The In Pin on Skye – On a dark and stormy night!

At the end of September in 1982 I was in Skye with the RAF Kinloss Mountain Rescue team. The weather had not been great but we had a good weekend. The ridge in the wet can be pretty tricky and interesting especially for newer team members.  Skye is a climbing mecca but you have to be careful with loose rock, it is an alpine environment and not the place to be in  a dark or wild night,no matter how experienced.  It all changes in the mist as they say. We had a good but short day on Sgurr a’ Mhadaidh and Sgurr a’ Ghreadaidh as we had a long drive back to Kinloss – 5 hours away. We were getting ready to leave about 1600 in the afternoon when we got a call that there has been an accident on the ridge on the In Pin Sgurr Dearg. A climber has somehow come off his rope when abseiling off and fallen he was lying injured below the In Pin. The weather by now is very poor with rain and a helicopter would try to get us as high as possible. Cloud base was about 2000 feet not so good for flying. The helicopter from RAF Lossiemouth was coming in. It could only take 8 of us and we only had a little time to grab we needed. What do you take ? When you add up, a stretcher, ropes, Casualty bag and climbing gear, lighting plus our own kit. life can be hard! Add to this being on the hill for two days before it is lucky the adrenalin kicks in  and you get some energy. I had done a few serious jobs on the ridge at night, I was not looking forward to it at all!

The In Pin Skye the climber was lying below the cliff, near where the figure is.It was dark and very wet on the night of this incident. We started the lower from this side of the cliff down the loose slabs and rocks.

The helicopter did well and got us into Coire Lagan by now it was dark and very wet and very windy, they dropped us at the wee loch. The injured climber had been up on the ridge since one o clock and we had to get up to the base of the In pin as quick as possible. There were no mobile phones then  and you had first to get off the ridge to a phone for help, it all takes time. By now it was pitch dark, slippy and wet, we sent Terry Moore with the casualty bag up the hill ahead as we moved as quick as we could up the awful screes and then onto the ridge. Gerry Ackroyd the Skye Team Leader was at the scene with a few of the injured climbers companions. He also had rushed up the hill from his house at Glenbrittle alone with limited kit whilst his team and Kinloss assembled. He also had been working on the ridge all weekend.  Gerry is a real character, a mountain rescue legend,a prickly Yorkshireman, he takes no prisoners but if you are in trouble on the ridge he is the man to be with. What an area the Skye team has the finest and most difficult area in Scotland. Skye rescues rarely gets into the papers and they often deal with very serious incidents.  The injured climber was very cold and in a pretty bad way when we  got there, we could not hang about. Gerry had done what he could and the weather was getting worse and there was no chance of a helicopter. We had to get moving, Gerry a veteran of the ridge, (he guides it for living) was on the stretcher along with Terry and myself and John Beattie lowered them down.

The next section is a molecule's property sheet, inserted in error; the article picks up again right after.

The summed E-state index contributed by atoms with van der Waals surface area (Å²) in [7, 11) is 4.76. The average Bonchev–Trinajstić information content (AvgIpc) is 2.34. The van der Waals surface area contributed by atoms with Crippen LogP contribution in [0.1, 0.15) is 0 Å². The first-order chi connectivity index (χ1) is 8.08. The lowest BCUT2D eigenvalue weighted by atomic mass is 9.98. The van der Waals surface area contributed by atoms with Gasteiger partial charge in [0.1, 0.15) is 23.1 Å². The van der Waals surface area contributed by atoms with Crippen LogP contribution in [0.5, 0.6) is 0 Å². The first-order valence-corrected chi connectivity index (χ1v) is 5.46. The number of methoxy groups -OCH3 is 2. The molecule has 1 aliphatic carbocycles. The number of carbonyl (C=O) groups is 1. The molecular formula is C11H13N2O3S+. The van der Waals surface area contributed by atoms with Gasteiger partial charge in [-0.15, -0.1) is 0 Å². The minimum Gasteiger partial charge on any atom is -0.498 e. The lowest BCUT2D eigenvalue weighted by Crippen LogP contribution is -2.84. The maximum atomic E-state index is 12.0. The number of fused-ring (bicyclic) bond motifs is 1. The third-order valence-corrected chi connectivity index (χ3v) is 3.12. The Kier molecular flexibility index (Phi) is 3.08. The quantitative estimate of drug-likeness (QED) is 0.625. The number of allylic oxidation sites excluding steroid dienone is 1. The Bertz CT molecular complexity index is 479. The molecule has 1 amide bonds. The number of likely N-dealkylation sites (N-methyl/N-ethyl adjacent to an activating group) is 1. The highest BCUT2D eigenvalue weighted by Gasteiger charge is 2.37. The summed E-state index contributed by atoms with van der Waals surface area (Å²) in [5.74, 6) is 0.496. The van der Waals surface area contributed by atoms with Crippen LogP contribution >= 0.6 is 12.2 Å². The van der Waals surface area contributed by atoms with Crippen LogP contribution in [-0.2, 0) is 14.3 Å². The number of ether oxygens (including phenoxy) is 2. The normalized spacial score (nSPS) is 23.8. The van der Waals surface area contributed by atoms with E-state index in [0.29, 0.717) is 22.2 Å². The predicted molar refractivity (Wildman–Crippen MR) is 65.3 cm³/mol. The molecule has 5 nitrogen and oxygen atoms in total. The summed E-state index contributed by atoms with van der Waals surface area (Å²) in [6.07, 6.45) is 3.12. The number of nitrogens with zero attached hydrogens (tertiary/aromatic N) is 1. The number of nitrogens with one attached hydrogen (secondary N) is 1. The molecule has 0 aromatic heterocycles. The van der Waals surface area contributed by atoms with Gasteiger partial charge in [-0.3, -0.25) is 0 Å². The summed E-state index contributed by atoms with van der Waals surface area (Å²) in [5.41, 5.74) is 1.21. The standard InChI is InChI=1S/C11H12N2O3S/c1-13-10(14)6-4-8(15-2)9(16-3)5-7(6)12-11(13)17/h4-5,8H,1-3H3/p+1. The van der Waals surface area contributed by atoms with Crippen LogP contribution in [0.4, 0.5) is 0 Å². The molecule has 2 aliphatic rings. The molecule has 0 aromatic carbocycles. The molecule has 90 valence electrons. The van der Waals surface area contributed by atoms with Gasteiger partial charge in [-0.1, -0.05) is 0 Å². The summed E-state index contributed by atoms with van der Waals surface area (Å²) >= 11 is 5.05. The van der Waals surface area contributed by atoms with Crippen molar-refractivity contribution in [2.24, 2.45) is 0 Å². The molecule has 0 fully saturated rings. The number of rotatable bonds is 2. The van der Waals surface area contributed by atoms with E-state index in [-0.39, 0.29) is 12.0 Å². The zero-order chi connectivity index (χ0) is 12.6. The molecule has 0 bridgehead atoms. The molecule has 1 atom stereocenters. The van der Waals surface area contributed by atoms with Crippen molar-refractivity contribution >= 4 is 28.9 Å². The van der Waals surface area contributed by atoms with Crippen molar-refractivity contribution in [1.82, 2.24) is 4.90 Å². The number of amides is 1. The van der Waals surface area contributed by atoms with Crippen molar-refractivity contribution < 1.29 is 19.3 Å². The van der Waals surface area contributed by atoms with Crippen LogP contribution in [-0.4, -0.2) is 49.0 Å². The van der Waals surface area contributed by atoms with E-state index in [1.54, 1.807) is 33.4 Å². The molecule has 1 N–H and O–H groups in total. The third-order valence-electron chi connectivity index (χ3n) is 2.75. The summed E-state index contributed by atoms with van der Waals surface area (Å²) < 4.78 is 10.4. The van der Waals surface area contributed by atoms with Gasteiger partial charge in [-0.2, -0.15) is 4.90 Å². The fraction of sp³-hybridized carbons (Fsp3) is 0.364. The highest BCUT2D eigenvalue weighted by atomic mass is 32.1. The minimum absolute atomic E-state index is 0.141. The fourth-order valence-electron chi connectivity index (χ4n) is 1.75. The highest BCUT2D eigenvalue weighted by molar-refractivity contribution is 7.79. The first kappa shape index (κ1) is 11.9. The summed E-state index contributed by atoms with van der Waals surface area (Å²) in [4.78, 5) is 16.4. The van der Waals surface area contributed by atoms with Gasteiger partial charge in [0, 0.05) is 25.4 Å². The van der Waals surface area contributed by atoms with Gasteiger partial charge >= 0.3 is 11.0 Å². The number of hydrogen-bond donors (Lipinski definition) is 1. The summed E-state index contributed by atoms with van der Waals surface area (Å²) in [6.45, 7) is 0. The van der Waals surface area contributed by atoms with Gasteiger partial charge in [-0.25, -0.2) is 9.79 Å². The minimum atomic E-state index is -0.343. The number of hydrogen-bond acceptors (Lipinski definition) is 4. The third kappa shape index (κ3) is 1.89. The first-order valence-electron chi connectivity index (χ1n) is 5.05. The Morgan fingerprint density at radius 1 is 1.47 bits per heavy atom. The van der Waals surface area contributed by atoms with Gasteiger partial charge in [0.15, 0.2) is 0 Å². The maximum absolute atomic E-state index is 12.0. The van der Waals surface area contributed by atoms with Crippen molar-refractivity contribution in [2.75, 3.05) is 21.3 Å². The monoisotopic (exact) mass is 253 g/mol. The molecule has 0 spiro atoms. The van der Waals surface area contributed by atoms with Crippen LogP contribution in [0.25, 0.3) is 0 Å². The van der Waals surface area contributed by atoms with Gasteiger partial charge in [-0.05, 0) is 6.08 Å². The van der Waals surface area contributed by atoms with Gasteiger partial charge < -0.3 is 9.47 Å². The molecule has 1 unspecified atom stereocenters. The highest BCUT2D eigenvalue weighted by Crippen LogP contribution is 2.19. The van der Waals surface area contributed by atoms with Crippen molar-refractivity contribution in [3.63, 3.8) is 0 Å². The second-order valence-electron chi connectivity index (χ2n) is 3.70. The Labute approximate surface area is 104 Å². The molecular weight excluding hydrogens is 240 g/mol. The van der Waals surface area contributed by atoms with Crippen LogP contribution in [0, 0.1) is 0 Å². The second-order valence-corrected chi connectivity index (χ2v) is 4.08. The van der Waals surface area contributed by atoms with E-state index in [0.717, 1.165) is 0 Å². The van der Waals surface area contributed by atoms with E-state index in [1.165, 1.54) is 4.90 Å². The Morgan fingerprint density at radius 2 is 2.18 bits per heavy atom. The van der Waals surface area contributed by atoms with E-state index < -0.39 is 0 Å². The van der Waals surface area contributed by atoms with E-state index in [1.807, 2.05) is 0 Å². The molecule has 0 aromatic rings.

Typical Skye callout weather a thick mist making the searching difficult and the rocks greasy and wet. when there is a callout on Skye I always think of my friends in the Skye team.

Thank goodness Gerry was there his incredible knowledge kept us right all that long night. By now it was misty,very wet and everything looked the same but Gerry kept us right.  The rest went ahead to sort out belays. The Skye ridge at night in the dark,wet and mist is an awful place to be and the stones were crashing down. The stretcher and team had to be kept out-of-the-way as we descended bringing the ropes with us to stop the stone fall. Even as careful as we were it was all so loose and the smell of cordite was in the air all night, with crashing rocks. I had given my helmet to the casualty as the stretcher head guard was very basic, felt very vulnerable on the descent.

Looking down to the Corrie and some of the ground we went down at night a bit different! Lots of typical loose rock. The heart-shaped lochan is where we got dropped off on a wild night.

 

We only had one 500 foot rope with us ,we could not carry any more? One rope for a lower incredible nowadays as you always use at least 2 in training but as I said before with all the kit we had we could not carry any more. It took 3 big lowers to get down to the awful screes, where we were met by the rest of Skye and the Kinloss Team. It was a mercy no one was hurt, we had the odd cut hand and knees on the rock and the backside of my breeches were worn through, I am not a great down climber.It was a huge haul down, it rained and rained and the stretcher as usual got heavier and heavier. We all took turns, falling and stumbling in the dark,  no chance of a helicopter that night. We eventually we got him off and to hospital where he recovered.  At the end I walked straight into burn in the dark and ended up waist deep in water, at least it gained a laugh after a crazy night. It was back to Mac Rea’s barn at Glenbrittle by now it was the middle of the night but after a dram we slept the sleep of the just. To Gerry it was just another job on the ridge to me and the team it was a huge learning curb! I had just arrived back from 4 years in Wales, welcome back to Scotland!

About heavywhalley.MBE

Mountain Rescue Specialist. Environmentalist. Spent 37 years with RAF Mountain Rescue and 3 years with a civilian Team . Still an active Mountaineer when body slows, loves the wild places.
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